The 100: Why defining Clarke's bisexuality marked a 'turning point' for the CW series
The 100 is not a love story. But while the plot of The CW’s gritty post-apocalyptic sci-fi series may be more concerned with the war on Earth, the show has won praise from critics (and fervent hashtagging from fans) for identifying its heroine, Clarke (Eliza Taylor), as bisexual, ever since she shared a kiss with Grounder leader Lexa (Alycia Debnam-Carey) in season 2.
And with that kiss and showrunner Jason Rothenberg’s subsequent confirmation of her sexuality, Clarke became the network’s first openly bisexual lead — a move that helped the drama, now in its third season, transform from a shaky midseason debut into a worldwide Twitter trending topic. “It was a huge turning point,” Taylor recalls. “The introduction of Lexa and [of] Clarke’s bisexuality definitely gained a lot of respect [from critics] for pushing boundaries, which I think is kind of ridiculous, [because] that shouldn’t be pushing boundaries in this day and age.”
Rothenberg sees it that way as well. To him, writing Clarke as bisexual didn’t come from wanting to appeal to LGBT fans, to push certain viewers’ buttons, or to deliver a message about civil rights. The decision — and the later identification of other characters, like Nathan Miller (Jarod Joseph), as gay — was simply world-building, and solely within the world of The 100.
“Sexual orientation fits in the same place that gender identity and racial identity fits within the world of our show,” he tells EW. “The characters in the show are not concerned with those things. They are only concerned with whether they are going to live and die. … Nobody ever classifies anybody, as in, ‘She’s a woman leader,’ or, ‘He’s a gay soldier.’ It’s just not in our show’s vocabulary.”
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“I understand the importance of labels in the world that we live in,” he adds, “so I also feel like depicting this universe where these things no longer matter is the way I wish our world was.”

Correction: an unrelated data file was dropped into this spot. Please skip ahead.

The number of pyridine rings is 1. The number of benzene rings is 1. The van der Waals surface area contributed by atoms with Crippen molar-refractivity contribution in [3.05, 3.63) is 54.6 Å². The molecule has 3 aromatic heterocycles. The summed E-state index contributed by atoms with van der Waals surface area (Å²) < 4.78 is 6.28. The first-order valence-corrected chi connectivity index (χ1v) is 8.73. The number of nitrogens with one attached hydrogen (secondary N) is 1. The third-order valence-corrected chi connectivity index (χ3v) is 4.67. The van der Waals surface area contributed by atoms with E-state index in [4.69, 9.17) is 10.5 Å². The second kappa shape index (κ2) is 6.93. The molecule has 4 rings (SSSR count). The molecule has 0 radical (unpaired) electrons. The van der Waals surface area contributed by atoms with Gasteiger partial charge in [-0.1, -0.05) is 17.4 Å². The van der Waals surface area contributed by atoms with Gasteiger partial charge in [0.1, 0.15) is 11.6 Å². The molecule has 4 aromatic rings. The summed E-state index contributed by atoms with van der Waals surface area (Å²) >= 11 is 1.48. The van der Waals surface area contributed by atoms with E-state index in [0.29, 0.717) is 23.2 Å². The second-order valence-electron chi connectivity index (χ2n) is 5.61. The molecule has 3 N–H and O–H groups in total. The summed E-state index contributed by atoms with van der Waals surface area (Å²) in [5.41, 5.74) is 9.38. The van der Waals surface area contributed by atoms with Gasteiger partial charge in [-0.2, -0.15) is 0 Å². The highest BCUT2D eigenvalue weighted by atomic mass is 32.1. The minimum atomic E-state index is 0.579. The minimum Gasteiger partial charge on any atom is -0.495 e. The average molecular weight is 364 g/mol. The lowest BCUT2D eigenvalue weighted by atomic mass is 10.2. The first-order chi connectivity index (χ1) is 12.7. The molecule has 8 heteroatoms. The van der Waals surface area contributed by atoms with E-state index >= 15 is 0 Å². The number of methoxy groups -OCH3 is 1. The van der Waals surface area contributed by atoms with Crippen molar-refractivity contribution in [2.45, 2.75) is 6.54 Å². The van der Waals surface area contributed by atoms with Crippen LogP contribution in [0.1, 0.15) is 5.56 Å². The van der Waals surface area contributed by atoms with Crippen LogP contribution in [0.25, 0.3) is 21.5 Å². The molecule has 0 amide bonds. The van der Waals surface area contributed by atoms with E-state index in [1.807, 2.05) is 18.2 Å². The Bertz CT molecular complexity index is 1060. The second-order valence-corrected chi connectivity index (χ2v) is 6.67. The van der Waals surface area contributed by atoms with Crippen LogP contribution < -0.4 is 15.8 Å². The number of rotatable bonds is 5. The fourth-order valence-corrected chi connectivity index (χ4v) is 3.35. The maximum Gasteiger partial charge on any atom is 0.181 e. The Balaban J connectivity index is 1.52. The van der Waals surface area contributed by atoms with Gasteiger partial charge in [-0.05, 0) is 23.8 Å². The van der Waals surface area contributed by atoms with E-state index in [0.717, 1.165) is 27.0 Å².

Still, even though characters on The 100 couldn’t care less about their own sexuality, viewers do. An active tweeter, Rothenberg has noticed fans’ enthusiasm for certain pairings (or “ships,” as in relationships) portrayed on screen. He takes part in some of the hashtagging, but says he’s careful not to be swayed — whether that means pushing against or advocating for #Clexa. “I never think about, ‘Well, I really need to service people that want to see these two people together,’ ” Rothenberg says. “The shipping phenomenon is kind of a double-edged sword in that people are really passionate, and it drives them to watch the show, [but] I don’t like what it does when it pits various groups against each other. … It’s unusual. It’s a new thing for me to be observing.”
But for Taylor, Clarke’s sexuality doesn’t pose any problems: Just being the face of one of the few openly bisexual leads on TV is rewarding enough. “People want to be loved and need connection to survive in this world, and whether that comes from a man or a woman doesn’t really matter,” she says. “I think that was just a really lovely thing to hear and a really lovely thing to play.”
The 100 airs Thursdays at 9 p.m. ET on The CW.
A version of this story appeared in Entertainment Weekly issue #1403-1404, on newsstands now or available digitally here.
After a nuclear apocalypse, a group of people who have been living in space return to Earth—and quickly learn they’re not alone.